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Artist Hiroshi Sugimoto to reenvision Hirshhorn lobby for the first time in the museums 42-year history
Artist: Hiroshi Sugimoto; Architect: NMRL/Tomoyuki Sakakida; Photo: Sugimoto Studio.

WASHINGTON, DC.- The Hirshhorn Museum and Sculpture Garden has announced that acclaimed Japanese artist Hiroshi Sugimoto has been commissioned to transform the museum's lobby, the first cohesive redesign of the iconic Gordon Bunshaft-designed building in the museum's 42-year history.

The redesign coincides with a new partnership to open the coffee bar Dolcezza Coffee & Gelato at Hirshhorn in the lobby's east end, the museum's first permanent food and beverage offering and the only locally owned café at the Smithsonian.

Both initiatives will open February 2018 as part of a larger plan to transform the overall museum experience, designed to encourage creativity and foster greater connections between visitors and the artists of the time.

Sugimoto's design, brought to life through his Tokyo-based architectural firm New Material Research Laboratory (NMRL), will maintain the integrity and scale of the original architecture while enhancing accessibility, functionality and visitor experience. The new space will feature a reconfigured entrance and Sugimoto-designed art objects as furnishings, welcome desks, digital signage and a dramatic 20-foot metal coffee bar, as well as a new installation of prismatic light sculpture "Your oceanic feeling" (2015) by noted Icelandic artist Olafur Eliasson. The redesigned lobby will retain the terrazzo floor, coffered ceiling and exposed aggregate walls of Bunshaft's 1970s design.

In reenvisioning the Hirshhorn space, Sugimoto looked to symbolize what is unique about both the building and the collection, ideally creating something that functions simultaneously as sculpture, furniture and conceptual art. The custom furnishings are inspired by the fundamental shape of the Hirshhorn - the circle - and the ways in which the shape appears in nature, specifically the chaotic roots of a medieval Japanese nutmeg tree. He used the 700-year-old tree as the basis for the lobby's central group tables, surrounded by helicoid spiral chairs.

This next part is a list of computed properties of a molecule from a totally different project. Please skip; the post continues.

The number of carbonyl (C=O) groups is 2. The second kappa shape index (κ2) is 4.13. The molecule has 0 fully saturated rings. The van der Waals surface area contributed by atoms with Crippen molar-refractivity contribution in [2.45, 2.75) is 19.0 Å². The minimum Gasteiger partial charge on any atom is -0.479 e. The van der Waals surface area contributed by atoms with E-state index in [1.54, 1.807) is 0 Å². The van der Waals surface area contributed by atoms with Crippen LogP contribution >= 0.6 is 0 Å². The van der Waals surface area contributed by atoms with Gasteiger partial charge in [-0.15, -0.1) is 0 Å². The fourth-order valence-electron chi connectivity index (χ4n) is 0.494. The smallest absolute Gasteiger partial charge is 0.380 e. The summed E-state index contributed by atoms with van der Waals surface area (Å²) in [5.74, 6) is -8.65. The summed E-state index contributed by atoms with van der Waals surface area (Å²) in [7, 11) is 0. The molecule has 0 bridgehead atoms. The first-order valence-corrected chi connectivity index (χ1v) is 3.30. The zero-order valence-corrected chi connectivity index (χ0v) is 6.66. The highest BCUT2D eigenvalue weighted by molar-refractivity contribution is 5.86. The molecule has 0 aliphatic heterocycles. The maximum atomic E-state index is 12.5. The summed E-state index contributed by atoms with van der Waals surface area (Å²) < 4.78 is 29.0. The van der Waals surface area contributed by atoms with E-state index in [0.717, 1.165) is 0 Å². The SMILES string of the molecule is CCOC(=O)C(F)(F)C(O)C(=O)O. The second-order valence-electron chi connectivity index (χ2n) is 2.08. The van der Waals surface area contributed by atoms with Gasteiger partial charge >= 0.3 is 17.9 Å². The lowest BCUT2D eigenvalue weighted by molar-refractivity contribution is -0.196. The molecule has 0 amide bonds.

"I became fascinated by the roots of an enormous tree, which fanned out to form a large circle, and I decided that this was the circle I would install in the Hirshhorn lobby - a symbol of life," said Sugimoto. "All art takes its inspiration from the power inherent in nature, and my hope is that as visitors enter the museum, they will experience the balance of the man-made and natural circles."

"Hiroshi Sugimoto is an internationally accomplished artist able to move seamlessly between art and design," said Hirshhorn Director Melissa Chiu. "In our case, his unique aesthetic brings a renewed sense of sophistication and elegance to the lobby while at the same honoring Gordon Bunshaft's original intentions. In 2006, the Hirshhorn was the first institution to present a career survey of Sugimoto's work, and it is an honor for us to incorporate his work into the museum in a permanent way for visitors to enjoy for years to come."

In a subtle but equally transformative change, the dark film covering the Hirshhorn’s dramatic 3,300-square-foot windows will be removed. Visitors on one side of the building will be able to see through to the National Mall, giving the space the open and elevated feel intended by Bunshaft.

Dolcezza’s menu will include seasonal and handcrafted gelato, specialty espresso drinks, gourmet pastries and cocktails. Open daily from 8 a.m. to museum close, Dolcezza at Hirshhorn will transform the museum lobby into a communal gathering space, with free Wi-Fi and spacious seating in a striking contemporary setting.

NMRL was founded by Sugimoto and his partner Tomoyuki Sakakida in 2008. In spite of its name, NMRL embraces materials and techniques of ancient and medieval architecture, undertaking the challenge of reinterpreting and reimagining older materials for contemporary buildings. NMRL’s goal is to preserve and transmit almost-forgotten techniques previously known only to skilled artisans, improving upon traditional materials so they can be employed in bold, modern architecture.

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